Is the Fiscal Cliff Deterring Seasonal Hiring?

Despite concerns of decreases in consumer spending as the country heads toward a possible fiscal cliff at the end of the year, U.S. retailers are staffing stores with more seasonal employees than last year.

“Two-thirds of the economy is based on consumer spending, and that consumer has been under duress for the last several years,” said John Challenger, CEO of Challenger, Gray & Christmas, a global outplacement firm. “Consumer spending has been meager the past few years, and that has only exacerbated concerns if the economy were to go into recession as a result of the fiscal cliff.”

Challenger estimates seasonal hires will increase 6 percent nationwide from last year to just more than 700,000 workers this holiday season. He attributes the increase to marginal improvements to the economy and lower unemployment rates during the past 12 months.

Children’s retailer Toys R Us announced at the end of September that it plans to hire 45,000 seasonal employees this year, a 12.5 percent increase from its seasonal workforce last year. Many of the additional hires will help beef up the company’s Buy Online, Pick Up in Store program, according to company spokesperson Alyssa Peera.

Preparations and strategies for holiday hires start as early as April and need to be finalized by August, said Matthew Lavery, director of talent acquisition at UPS. The global package delivery company utilizes a variety of hiring channels to attract seasonal employees.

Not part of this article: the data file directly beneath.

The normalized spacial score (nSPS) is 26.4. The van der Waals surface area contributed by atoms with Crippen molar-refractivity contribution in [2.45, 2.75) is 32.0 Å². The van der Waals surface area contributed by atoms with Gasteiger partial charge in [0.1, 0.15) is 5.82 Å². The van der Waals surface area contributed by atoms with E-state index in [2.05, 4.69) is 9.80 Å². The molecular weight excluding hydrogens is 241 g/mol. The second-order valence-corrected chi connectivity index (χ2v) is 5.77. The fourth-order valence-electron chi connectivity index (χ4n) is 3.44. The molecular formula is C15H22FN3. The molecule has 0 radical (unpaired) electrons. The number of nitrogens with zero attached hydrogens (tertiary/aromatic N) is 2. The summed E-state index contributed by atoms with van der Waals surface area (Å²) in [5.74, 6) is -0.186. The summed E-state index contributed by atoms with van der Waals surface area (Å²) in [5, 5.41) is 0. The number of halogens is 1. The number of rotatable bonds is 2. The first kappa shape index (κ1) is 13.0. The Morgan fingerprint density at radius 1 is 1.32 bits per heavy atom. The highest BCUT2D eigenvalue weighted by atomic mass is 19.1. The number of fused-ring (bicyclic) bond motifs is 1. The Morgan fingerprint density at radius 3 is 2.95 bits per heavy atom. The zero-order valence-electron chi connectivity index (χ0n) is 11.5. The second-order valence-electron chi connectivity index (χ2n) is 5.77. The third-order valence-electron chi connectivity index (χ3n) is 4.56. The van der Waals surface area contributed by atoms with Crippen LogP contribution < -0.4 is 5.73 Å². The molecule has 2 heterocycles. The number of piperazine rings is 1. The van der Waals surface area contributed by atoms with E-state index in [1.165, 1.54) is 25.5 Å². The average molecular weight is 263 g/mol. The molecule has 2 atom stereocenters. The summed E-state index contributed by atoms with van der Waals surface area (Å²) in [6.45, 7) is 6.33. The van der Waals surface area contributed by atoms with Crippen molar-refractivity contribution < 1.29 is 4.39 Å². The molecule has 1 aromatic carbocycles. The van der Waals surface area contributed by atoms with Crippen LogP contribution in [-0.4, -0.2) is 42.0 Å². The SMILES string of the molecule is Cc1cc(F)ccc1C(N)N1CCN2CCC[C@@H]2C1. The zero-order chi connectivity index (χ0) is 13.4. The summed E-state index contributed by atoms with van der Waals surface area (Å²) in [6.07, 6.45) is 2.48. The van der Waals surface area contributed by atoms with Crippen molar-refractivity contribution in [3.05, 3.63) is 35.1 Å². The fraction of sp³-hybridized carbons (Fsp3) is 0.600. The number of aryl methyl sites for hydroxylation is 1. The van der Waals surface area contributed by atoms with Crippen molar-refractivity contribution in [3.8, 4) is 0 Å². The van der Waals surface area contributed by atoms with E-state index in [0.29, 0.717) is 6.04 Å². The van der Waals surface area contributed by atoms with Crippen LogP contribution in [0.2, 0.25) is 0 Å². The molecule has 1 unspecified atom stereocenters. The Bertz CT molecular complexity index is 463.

“We kind of shake all trees,” Lavery said. UPS uses search engine marketing, search engine optimization, traditional job boards and job board aggregators as well as outreach to universities, especially schools that let students out for winter break early in the holiday season. UPS conducts on-site recruitment at these universities early in the semester, so student seasonal hires will be ready to start from the moment they return home.

During the planning process, Lavery said UPS evaluates “pinch points” from previous years and makes additional outreach in those communities, such as advertisements in community newspapers, and local radio and television. Even with months of planning, companies such as UPS need to remain agile and ready to adjust plans in the lead up to the traditional holiday season, which runs from Thanksgiving to Christmas.

“On a daily basis, we’re assessing the number of applications coming in and see if it’s meeting our projected need,” Lavery said. “Then, we make adjustments throughout the peak season.”

In addition to attracting a large seasonal workforce, companies such as UPS also have to consider how these seasonal employees will be trained. Seasonal employees at UPS receive the same training as full-time employees in the same positions.

“The biggest challenge we have is making sure we have enough management people and other folks to train the new hires we have coming in,” Lavery said.

Success year after year in seasonal hires requires much coordination and planning to make sure resources don’t get stretched to their limits. At UPS and Toys R Us, between 10 and 15 percent of the seasonal workforce returns the following year.

Jeffrey Cattel is an editorial intern at Talent Management magazine. He can be reached at